Monthly Archives: July 2018

With Death of Calf, Time Running Out to Save NW Orcas

The death of a newborn calf in the Southern Resident Orcas ranks is bringing renewed urgency to calls to save the iconic Northwest whales. Killer whales in the region face a number of pressures, the most critical being a lack of salmon to eat.


Fire Danger Increases in Clallam County

That warning from the DNR as Burn Restrictions are now in effect in parts of unincorporated Clallam County.

Fire Marshall Annette Warren says the Clallam County Burn Ban is being modified to a “HIGH” fire danger in the eastern part of the county – while here on the West End the danger remains at moderate.

All debris burning is now prohibited until further notice.  And all written burn permits are currently suspended.


The exceptions to this modification are those campgrounds within the Olympic National Park and Olympic National Forest which are not regulated by the county.

Meanwhile The City of Forks is making voluntary efforts to reduce water usage in light of drier than normal weather conditions.

  • Limit watering of outdoor plants, gardens and yards to less than thirty minutes every other day with such watering occurring in the early morning or late evening.
  • Limit washing of vehicles, unless required as in the case of commercial trucks and equipment, to once every five to seven days.

Similar voluntary restrictions are in place in the Clallam Bay Sekiu area.

300,000 Petitioners Call on Microsoft to End Contract with ICE

In the wake of its involvement of family separations at the border, groups are calling on Microsoft to end its $19.4 million contract with U.S. Immigration and Customs Enforcement (ICE). The groups delivered more than 300,000 signatures opposing the contract to the company’s headquarters on Thursday.


PA to Sue Feds on Elwha Water

The Port Angeles City Council has green-lighted a lawsuit against the U.S. Department of Interior over the Elwha water treatment facilities – that while holding out hope for an amicable settlement.

The council voted 7-0 in a special meeting Tuesday to authorize the suit in federal court to protect the city’s claims against the National Park Service over several issues stemming from the removal of the Elwha and Glines Canyon dams.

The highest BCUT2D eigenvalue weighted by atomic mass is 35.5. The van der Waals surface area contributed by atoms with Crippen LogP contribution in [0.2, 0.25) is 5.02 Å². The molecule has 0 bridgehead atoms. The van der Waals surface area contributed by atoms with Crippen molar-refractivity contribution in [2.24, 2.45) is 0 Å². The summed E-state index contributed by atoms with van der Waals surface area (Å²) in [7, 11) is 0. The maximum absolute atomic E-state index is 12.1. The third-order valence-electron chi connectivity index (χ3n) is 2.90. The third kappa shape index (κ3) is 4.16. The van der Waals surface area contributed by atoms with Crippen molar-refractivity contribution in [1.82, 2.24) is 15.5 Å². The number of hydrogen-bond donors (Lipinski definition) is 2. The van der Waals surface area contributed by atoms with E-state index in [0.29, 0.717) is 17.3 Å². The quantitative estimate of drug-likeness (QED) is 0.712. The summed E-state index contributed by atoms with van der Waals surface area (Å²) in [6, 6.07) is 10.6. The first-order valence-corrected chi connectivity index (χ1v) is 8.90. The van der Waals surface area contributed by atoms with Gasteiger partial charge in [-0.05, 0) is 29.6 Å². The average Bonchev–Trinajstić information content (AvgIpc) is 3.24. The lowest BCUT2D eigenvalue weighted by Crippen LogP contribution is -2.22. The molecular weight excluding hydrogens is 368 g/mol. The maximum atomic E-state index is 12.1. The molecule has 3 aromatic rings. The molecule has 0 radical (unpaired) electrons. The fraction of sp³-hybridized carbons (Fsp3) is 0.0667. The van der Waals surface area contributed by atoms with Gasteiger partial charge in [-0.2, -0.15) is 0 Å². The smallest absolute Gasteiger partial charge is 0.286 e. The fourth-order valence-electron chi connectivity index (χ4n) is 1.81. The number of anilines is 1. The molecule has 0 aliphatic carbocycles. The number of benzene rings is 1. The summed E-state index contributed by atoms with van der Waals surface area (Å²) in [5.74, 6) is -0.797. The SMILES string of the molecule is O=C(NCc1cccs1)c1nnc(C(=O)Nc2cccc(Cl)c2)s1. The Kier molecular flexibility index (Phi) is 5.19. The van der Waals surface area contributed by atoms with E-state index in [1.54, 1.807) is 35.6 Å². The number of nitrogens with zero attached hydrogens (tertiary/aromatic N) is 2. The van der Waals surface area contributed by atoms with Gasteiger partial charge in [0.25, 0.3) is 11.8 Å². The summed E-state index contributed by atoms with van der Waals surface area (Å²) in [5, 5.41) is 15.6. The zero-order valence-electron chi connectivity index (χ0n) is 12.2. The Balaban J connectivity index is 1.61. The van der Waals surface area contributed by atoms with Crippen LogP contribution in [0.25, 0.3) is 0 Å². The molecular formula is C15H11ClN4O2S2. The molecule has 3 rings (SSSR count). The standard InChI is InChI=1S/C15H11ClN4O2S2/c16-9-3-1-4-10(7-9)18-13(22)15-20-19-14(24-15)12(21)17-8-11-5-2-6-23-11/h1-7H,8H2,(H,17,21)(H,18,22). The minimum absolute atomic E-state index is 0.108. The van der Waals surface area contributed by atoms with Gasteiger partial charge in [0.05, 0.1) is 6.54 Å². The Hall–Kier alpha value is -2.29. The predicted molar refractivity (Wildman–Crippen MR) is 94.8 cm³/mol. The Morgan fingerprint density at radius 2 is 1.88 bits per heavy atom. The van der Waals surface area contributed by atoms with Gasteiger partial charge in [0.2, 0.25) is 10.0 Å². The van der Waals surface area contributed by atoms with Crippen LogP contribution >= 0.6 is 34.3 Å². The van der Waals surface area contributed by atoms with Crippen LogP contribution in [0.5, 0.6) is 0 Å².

City officials assert that the federal government has failed to fulfill its obligations under the 1992 Elwha River Ecosystem and Fisheries Restoration Act to protect the city’s water rights and water supply.

Under the statute of limitations, the city had to file the suit against the federal government by Friday.

The city says changes to the river since dam removal from 2011 to 2014 have raised the city’s cost to maintain the supply of industrial water and potable water backup from $60,000 to about $600,000 annually

The city is seeking an undisclosed amount of “mitigation funding” to help offset the added cost of operating NPS-built water treatment facilities.

Clallam Bay-Sekiu Now Under Voluntary Water Restrictions

Two West End water districts are joining the city of Forks in calling for water restrictions.

Clallam County Public Utility District is calling for voluntary conservation in the Clallam Bay/Sekiu Water System and instituting outdoor water use restrictions for the 33 members of the Island View Water District just west of Clallam Bay-Sekiu.


The water alerts in both areas — which rely heavily upon rainfall rather than snowpack — were announced after a lack of rain and high temperatures since May.

The city of Forks has also issued voluntary water restrictions.

Clallam County PUD says effective immediately, customers are being asked to limit outdoor water use to Mondays, Wednesdays and Fridays.

Vehicle washing, except for safety related purposes, is prohibited.

In Forks, lawn watering is supposed to be restricted to every other day – and vehicle washing every 5 to 7 days.